Posts tagged ‘City of Hope’
Sebastian Sanchez-Luege knows too well how crucial cancer research is in saving people’s lives.
The 19-year-old was diagnosed with non-Hodgkin anaplastic large-cell lymphoma, a rare condition that accounts for just 2 percent of blood cancers, when he was just 6 years old.
When standard treatments didn’t work, he came to City of Hope for a stem cell transplant. The procedure was successful and now, 13 years later, the native of Tustin, California, is cancer-free.
“That experience just changed my life so much that I know I want to give back to society as a whole,” Sanchez-Luege said in an interview with the Orange County Register.
And this summer, he got to do just that at City of Hope’s Eugene and Ruth Roberts Summer Student Academy.
Rachel Divine is a yoga therapist and patient leader for the Sheri & Les Biller Patient and Family Resource Center. She’s also a former City of Hope patient.
When someone you know has cancer, even the word “cancer” can make you feel nervous, sleepless, depressed or more. But, as a yoga teacher for 15 years and a breast cancer survivor of two years, I’ve found that exercise, even for five minutes a day, can offer a world of relief.
Doctors and scientists are now using yoga and meditation to help cancer patients and caregivers alike. Some responses from patients and caregivers on on how yoga has helped them include:
- “Yoga helps my anxiety.”
- “I have better balance.”
- “Relaxes my body and restores my spirit.”
- “Calms me and I am able to fall asleep better.”
Barry Leshowitz is a former City of Hope patient and a family advisor for the Sheri & Les Biller Patient and Family Resource Center.
It’s been almost seven years since I checked into a local hospital in Phoenix for a hip replacement, only to be informed by the surgeon that he had canceled the surgery. An MRI had indicated a “hot spot” of unknown origin in the pelvic area.
Knowing that my prostate specific antigen (PSA) level recently had increased, the surgeon expressed concern that this hot spot might be related to my prostate situation.
The next day I called my urologist to inform him of my concerns and to request that he perform a biopsy immediately. He agreed, and a few days later I received word that I indeed had prostate cancer, which needed to be addressed as soon as arrangements could be made. » Continue Reading
Women with ovarian cancer have questions about the most promising treatment options, revolutionary research avenues, survivorship and, of course, the potential impact on their personal lives. Now, together in one place, are experts who can provide answers.
On Saturday, Sept. 12, the 2015 Ovarian Cancer Survivors Course will offer leading-edge expertise from some of the most knowledgeable scientists and physicians in the field, not only from City of Hope but also University of California Los Angeles, University of Southern California and elsewhere. Sponsored by the Foundation for Women’s Cancer, and supported by City of Hope, the course will provide women with the opportunity to network, ask questions, interact with gynecologic oncologists and researchers, and share their experience with other women. Even better, family members, friends and caregivers are welcome as well.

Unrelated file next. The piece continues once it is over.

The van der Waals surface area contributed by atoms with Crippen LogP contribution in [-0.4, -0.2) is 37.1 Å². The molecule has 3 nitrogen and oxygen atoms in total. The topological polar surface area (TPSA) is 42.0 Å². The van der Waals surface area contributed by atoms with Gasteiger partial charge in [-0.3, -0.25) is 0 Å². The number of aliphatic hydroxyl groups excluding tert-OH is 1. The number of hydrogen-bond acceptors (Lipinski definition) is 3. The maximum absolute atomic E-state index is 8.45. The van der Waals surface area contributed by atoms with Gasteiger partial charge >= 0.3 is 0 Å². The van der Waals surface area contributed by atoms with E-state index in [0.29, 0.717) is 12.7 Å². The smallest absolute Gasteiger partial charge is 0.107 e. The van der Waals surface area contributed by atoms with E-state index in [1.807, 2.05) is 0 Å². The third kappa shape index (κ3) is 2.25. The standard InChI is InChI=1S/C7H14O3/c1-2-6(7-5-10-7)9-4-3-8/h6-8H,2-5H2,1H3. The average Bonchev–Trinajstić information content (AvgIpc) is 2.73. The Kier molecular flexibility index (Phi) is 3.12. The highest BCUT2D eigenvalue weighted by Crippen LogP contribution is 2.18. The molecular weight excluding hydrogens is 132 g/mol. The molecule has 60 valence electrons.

The foundation offers the course across the country throughout the year, and the one at City of Hope promises to be especially illuminating.
Among the sessions:
- Ovarian Cancer: State of the Art Treatment and Importance of Enrollment in Clinical Trials
- New Immunotherapeutic Approaches to Ovarian Cancer Treatment
- Treatment of Recurrent Ovarian Cancer
- Effect of Nutrition and Physician Activity on Cancer Survivorship
- Hereditary Component of Ovarian Cancer
- Gender Matters: Cancer as a Catalyst for Couples Inspiring Their Relationship
- And more …
Internship programs are a rite of summer for many high-achieving students. For five Caltech pre-med students, each hoping to make a mark in medicine, that rite led them to the City of Hope campus in Duarte, California, for an exceptional learning experience.
The collaboration between the two high-profile research institutions marked the renewal of a successful venture that was in place between 2007 and 2009. And while that program was a shadowing experience, known as a preceptorship – in which students discreetly trail doctors through rounds – this version of the program offered a broader agenda.
The idea behind the latest program – as envisioned by Steven T. Rosen, M.D., provost and chief scientific officer at City of Hope – involved not only shadowing but a strong educational component, with each participating department setting a curriculum that included lectures, visits with physicians and other medical personnel, as well as engagement with patients.
“We are delighted to renew this wonderful connection with Caltech,” Rosen said, adding: » Continue Reading
Every summer, hospitals nationwide experience a shortage of blood donations. This summer is no exception.
Nearly 1.7 million new cancer cases are expected to be diagnosed in the U.S. this year, and many of those patients will need blood transfusions during their treatment. Patients at City of Hope alone rely on more than 37,000 units of blood and platelets each year for their treatment and survival.